A Convention for Proposing Amendments: Facts vs. Fear


Is an Article V Convention for Proposing Amendments the same as a Constitutional Convention? That seems to be the most misunderstood issue in regards to Article V discussions, as the movement gains national popularity. Many people believe that the two are synonymous, primarily due to simply being ignorant of the convention debates. Unfortunately there are others, that in their zeal to oppose an Article V Convention, intentionally use the term Constitutional Convention or “Con-Con” in order to strike fear in our legislators to paralyze them from submitting Article V applications to Congress for the purpose of proposing amendments to address many serious concerns.

Opponents of the Article V convention, such as the John Birch Society, which is the most vocal, have a two-fold goal: to intentionally make you believe the delegates at the 1787 Constitutional Convention violated their authority and that it would happen again if an Article V Convention was called. These are two myths that are foundational to their scare tactics and both are easily disproved by the written record of the delegates at the convention.

So why don’t we go back in time to do some truth-seeking together and listen to what the men that gave us Article V had to say about it and lets leave all the prophets of doom with their fear-mongering tactics to themselves.

[RELATED: Article V Convention of States: The Ultimate Check Against a Runaway Congress…]

The first myth we need to bust is the typical story about the “runaway” delegates at the 1787 Constitutional Convention. The typical falsehood goes like this;

The Constitutional Convention was called by Congress for the sole and express purpose of revising the Articles of Confederation. However, the delegates completely exceeded their authority and threw out the Articles and created a completely new government. Thankfully what they did worked out for us in the end but we no longer have men like that today and if an Article V convention is ever called our Constitution will be completely thrown out again by the Leftists and we will lose our country forever.”

Or something to that effect, sound familiar?

A common ploy that the opposition uses to “prove their point” is taking quotes out of context or or leaving out portions of a quote. Let me show you how it is done.  They will typically provide a couple of quotes from James Madison that seem to oppose Article V. For example they quote from Federalist 40 in which he does state, in regards to the convention, that it “be held at Philadelphia, for the sole and express purpose of revising the Articles of Confederation.”

What I find so ironic is not only do they leave out most of the quote, but they intentionally fail to share with you that Federalist 40 is titled “On the Powers of the Convention to Form a Mixed Government Examined and Sustained.” This is actually Madison’s argument proving that the delegates had full authority to write a new constitution!  I guess they believe that folks won’t actually bother to take the time to read The Federalist Papers for themselves or look up the quotes, which unfortunately allows the deception to continue. In Federalist 40 Madison begins:

The second point to be examined is, whether the convention were authorized to frame and propose this mixed Constitution.

The powers of the convention ought, in strictness, to be determined by an inspection of the commissions given to the members by their respective constituents. As all of these, however, had reference, either to the recommendation from the meeting at Annapolis, in September, 1786, or to that from Congress, in February, 1787, it will be sufficient to recur to these particular acts.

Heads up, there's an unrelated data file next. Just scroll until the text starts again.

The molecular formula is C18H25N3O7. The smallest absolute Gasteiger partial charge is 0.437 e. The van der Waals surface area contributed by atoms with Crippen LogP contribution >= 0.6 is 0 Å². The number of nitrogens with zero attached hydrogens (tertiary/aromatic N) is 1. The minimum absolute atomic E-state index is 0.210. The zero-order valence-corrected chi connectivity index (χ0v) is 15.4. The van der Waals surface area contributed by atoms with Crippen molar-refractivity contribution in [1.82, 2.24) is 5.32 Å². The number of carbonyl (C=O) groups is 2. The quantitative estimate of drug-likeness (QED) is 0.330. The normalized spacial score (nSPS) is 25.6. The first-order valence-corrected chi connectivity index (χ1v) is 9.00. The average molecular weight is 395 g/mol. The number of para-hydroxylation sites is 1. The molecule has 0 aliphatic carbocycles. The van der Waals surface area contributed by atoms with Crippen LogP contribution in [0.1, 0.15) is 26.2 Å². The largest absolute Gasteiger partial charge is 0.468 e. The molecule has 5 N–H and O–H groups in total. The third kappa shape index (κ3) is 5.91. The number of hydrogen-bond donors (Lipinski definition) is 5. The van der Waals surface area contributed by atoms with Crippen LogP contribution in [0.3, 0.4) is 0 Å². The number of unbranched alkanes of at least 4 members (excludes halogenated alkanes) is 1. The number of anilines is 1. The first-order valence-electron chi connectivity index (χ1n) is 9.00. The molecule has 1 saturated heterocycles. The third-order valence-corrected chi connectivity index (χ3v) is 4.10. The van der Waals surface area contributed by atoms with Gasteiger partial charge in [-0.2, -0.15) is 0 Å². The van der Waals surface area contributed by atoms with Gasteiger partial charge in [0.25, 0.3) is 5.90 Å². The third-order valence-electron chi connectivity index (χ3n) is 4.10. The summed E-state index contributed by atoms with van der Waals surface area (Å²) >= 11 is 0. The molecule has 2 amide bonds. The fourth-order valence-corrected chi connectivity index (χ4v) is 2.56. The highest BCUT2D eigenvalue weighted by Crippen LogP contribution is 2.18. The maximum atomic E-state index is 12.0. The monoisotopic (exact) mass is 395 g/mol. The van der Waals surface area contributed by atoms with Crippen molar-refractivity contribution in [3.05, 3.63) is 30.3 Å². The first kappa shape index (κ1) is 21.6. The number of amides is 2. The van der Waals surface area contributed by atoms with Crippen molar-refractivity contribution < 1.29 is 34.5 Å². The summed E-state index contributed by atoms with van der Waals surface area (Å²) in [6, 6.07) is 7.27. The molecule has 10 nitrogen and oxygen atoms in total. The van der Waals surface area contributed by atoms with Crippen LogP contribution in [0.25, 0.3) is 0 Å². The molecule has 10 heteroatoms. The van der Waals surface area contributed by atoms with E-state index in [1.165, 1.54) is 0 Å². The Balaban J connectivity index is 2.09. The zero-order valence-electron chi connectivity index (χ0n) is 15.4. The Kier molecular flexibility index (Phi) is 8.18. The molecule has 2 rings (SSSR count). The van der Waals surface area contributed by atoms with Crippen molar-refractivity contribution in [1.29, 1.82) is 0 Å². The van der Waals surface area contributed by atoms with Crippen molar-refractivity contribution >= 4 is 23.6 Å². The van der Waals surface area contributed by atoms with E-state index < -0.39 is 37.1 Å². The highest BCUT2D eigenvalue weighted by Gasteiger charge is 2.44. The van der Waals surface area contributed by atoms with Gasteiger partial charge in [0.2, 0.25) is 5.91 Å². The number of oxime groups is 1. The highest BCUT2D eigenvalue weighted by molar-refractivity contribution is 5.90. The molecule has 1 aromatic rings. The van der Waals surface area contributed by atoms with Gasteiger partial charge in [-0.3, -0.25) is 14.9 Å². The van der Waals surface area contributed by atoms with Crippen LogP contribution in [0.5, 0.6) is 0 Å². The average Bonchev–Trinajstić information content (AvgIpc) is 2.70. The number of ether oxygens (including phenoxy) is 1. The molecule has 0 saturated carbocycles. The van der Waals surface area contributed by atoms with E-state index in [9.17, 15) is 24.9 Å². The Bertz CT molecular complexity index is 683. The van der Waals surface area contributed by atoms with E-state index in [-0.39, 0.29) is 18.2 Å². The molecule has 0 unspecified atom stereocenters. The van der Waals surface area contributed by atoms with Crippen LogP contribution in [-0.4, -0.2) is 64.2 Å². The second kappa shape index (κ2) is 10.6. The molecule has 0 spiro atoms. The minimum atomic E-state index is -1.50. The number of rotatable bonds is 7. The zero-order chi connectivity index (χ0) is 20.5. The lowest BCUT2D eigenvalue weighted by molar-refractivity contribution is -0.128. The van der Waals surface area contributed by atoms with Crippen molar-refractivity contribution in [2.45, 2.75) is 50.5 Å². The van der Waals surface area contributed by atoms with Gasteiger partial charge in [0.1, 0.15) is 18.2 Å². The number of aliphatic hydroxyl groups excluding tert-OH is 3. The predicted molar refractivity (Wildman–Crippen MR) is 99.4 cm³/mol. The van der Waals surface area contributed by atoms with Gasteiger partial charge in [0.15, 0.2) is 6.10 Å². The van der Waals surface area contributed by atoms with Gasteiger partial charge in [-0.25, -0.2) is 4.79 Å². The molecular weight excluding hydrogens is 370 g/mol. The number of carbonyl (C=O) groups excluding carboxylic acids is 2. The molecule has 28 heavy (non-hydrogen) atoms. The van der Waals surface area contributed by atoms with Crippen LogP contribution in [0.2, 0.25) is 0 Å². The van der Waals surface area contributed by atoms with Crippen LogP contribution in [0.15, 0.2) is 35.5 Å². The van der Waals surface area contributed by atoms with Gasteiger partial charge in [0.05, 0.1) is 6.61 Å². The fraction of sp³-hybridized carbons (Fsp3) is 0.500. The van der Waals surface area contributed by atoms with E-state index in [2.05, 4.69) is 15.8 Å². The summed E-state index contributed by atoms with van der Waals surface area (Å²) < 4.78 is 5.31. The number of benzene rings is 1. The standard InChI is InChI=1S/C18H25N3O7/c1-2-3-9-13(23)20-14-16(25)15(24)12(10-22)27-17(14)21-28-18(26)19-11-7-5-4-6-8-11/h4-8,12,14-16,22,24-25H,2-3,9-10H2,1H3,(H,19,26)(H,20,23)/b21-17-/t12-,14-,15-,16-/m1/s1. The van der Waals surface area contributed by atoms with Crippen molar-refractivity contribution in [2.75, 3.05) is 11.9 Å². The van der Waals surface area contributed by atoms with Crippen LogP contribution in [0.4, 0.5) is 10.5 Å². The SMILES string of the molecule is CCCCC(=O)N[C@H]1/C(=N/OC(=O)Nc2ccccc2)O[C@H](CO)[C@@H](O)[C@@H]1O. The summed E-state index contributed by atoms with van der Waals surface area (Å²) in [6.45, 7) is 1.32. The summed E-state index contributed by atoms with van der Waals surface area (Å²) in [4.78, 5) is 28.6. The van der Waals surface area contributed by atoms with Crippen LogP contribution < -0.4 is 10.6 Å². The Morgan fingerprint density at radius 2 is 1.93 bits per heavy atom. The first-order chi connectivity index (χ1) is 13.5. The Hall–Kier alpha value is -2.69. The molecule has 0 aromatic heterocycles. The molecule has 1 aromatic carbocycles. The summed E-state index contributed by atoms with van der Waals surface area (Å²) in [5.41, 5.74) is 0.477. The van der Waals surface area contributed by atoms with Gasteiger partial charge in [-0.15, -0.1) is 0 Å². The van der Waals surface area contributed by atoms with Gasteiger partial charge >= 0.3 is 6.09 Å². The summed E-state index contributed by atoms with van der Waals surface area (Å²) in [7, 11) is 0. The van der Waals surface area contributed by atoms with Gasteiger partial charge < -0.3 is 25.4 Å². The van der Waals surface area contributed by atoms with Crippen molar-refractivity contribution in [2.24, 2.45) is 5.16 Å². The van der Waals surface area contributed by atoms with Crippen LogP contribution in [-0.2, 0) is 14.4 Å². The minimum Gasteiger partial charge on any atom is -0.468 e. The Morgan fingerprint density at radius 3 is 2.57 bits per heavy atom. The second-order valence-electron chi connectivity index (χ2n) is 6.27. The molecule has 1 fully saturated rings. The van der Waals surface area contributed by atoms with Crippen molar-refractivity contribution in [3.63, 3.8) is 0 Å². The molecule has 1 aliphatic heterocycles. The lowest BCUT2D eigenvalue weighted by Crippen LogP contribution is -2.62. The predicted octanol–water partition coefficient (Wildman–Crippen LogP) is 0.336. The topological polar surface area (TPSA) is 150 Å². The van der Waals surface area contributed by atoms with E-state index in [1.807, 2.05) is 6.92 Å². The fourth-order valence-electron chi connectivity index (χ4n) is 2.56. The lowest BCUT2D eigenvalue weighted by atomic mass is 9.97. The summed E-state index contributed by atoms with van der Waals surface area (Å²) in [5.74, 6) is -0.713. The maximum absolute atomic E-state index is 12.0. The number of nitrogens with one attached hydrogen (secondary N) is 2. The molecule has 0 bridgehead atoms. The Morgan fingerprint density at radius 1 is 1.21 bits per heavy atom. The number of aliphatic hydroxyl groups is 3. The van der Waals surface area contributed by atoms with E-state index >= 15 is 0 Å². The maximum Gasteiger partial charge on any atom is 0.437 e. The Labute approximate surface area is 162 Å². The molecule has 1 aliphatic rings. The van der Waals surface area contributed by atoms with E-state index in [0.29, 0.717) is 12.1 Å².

The act from Annapolis recommends the “appointment of commissioners to take into consideration the situation of the United States; to devise such further provisions as shall appear to them necessary to render the Constitution of the federal government adequate to the exigencies of the Union; and to report such an act for that purpose, to the United States in Congress assembled, as when agreed to by them, and afterwards confirmed by the legislature of every State, will effectually provide for the same.”


Resolved — That in the opinion of Congress it is expedient, that on the second Monday of May next a convention of delegates, who shall have been appointed by the several States, be held at Philadelphia, for the sole and express purpose of revising the Articles of Confederation, and reporting to Congress and the several legislatures such alterations and provisions therein, as shall, when agreed to in Congress, and confirmed by the States, render the federal Constitution adequate to the exigencies of government and the preservation of the Union.”

As we can clearly see by Madison’s own words, there were two recommendations for the Philadelphia Convention of 1787. The first came from the Annapolis Convention that met between Sept 11th-14th, in 1786. This convention was called to address trade and commerce issues, but only 5 states attended, which was not enough to conduct business. Therefore they recommended that a convention be held the following year in Philadelphia and made the aforementioned recommendation. It wasn’t until February 21, 1787 that Congress showed support for the Philadelphia Convention and issued their own recommendation which was actually only their opinion.

By the time Congress issued this opinion, seven states had already commissioned their delegates under the broader authority recommended by the Annapolis Convention. When the delegates convened in Philadelphia ten out of twelve states (Farrand’s Records Volume 3) had commissioned their delegates under this much broader recommendation. Therefore, it is very clear to see from not only Madison’s argument in Federalist 40, but also from the commissions of the states that attended, that the overwhelming majority provided their delegates with full authority to write the new constitution.

Myth #1. The delegates at the Constitutional Convention exceeded their authority – BUSTED!